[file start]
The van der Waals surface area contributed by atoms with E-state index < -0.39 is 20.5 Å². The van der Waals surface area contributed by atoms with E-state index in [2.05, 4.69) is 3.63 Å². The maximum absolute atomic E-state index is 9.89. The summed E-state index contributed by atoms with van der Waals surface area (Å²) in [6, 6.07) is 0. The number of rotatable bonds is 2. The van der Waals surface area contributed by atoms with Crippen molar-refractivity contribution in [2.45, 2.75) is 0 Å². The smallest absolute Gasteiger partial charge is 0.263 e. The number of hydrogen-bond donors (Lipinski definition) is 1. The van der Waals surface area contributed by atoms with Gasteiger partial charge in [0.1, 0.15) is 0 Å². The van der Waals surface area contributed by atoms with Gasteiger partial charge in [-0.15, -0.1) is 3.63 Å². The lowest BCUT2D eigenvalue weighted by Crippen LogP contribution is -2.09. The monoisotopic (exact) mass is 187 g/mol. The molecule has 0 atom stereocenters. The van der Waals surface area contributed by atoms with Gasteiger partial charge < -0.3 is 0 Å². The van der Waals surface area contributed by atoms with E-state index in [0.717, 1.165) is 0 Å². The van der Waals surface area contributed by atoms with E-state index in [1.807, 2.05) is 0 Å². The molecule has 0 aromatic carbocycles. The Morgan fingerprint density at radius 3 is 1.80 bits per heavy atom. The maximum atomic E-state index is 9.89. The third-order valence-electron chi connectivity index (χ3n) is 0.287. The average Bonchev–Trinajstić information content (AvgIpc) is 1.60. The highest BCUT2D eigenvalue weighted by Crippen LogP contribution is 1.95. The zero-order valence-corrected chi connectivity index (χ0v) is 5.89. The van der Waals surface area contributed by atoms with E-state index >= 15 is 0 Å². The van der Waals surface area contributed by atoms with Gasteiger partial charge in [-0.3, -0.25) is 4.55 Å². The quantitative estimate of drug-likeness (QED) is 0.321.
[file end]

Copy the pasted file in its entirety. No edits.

The van der Waals surface area contributed by atoms with E-state index < -0.39 is 20.5 Å². The van der Waals surface area contributed by atoms with E-state index in [2.05, 4.69) is 3.63 Å². The maximum absolute atomic E-state index is 9.89. The summed E-state index contributed by atoms with van der Waals surface area (Å²) in [6, 6.07) is 0. The number of rotatable bonds is 2. The van der Waals surface area contributed by atoms with Crippen molar-refractivity contribution in [2.45, 2.75) is 0 Å². The smallest absolute Gasteiger partial charge is 0.263 e. The number of hydrogen-bond donors (Lipinski definition) is 1. The van der Waals surface area contributed by atoms with Gasteiger partial charge in [0.1, 0.15) is 0 Å². The van der Waals surface area contributed by atoms with Gasteiger partial charge in [-0.15, -0.1) is 3.63 Å². The lowest BCUT2D eigenvalue weighted by Crippen LogP contribution is -2.09. The monoisotopic (exact) mass is 187 g/mol. The molecule has 0 atom stereocenters. The van der Waals surface area contributed by atoms with Gasteiger partial charge < -0.3 is 0 Å². The van der Waals surface area contributed by atoms with E-state index in [0.717, 1.165) is 0 Å². The van der Waals surface area contributed by atoms with E-state index in [1.807, 2.05) is 0 Å². The molecule has 0 aromatic carbocycles. The Morgan fingerprint density at radius 3 is 1.80 bits per heavy atom. The maximum atomic E-state index is 9.89. The third-order valence-electron chi connectivity index (χ3n) is 0.287. The average Bonchev–Trinajstić information content (AvgIpc) is 1.60. The highest BCUT2D eigenvalue weighted by Crippen LogP contribution is 1.95. The zero-order valence-corrected chi connectivity index (χ0v) is 5.89. The van der Waals surface area contributed by atoms with E-state index >= 15 is 0 Å². The van der Waals surface area contributed by atoms with Gasteiger partial charge in [-0.3, -0.25) is 4.55 Å². The quantitative estimate of drug-likeness (QED) is 0.321.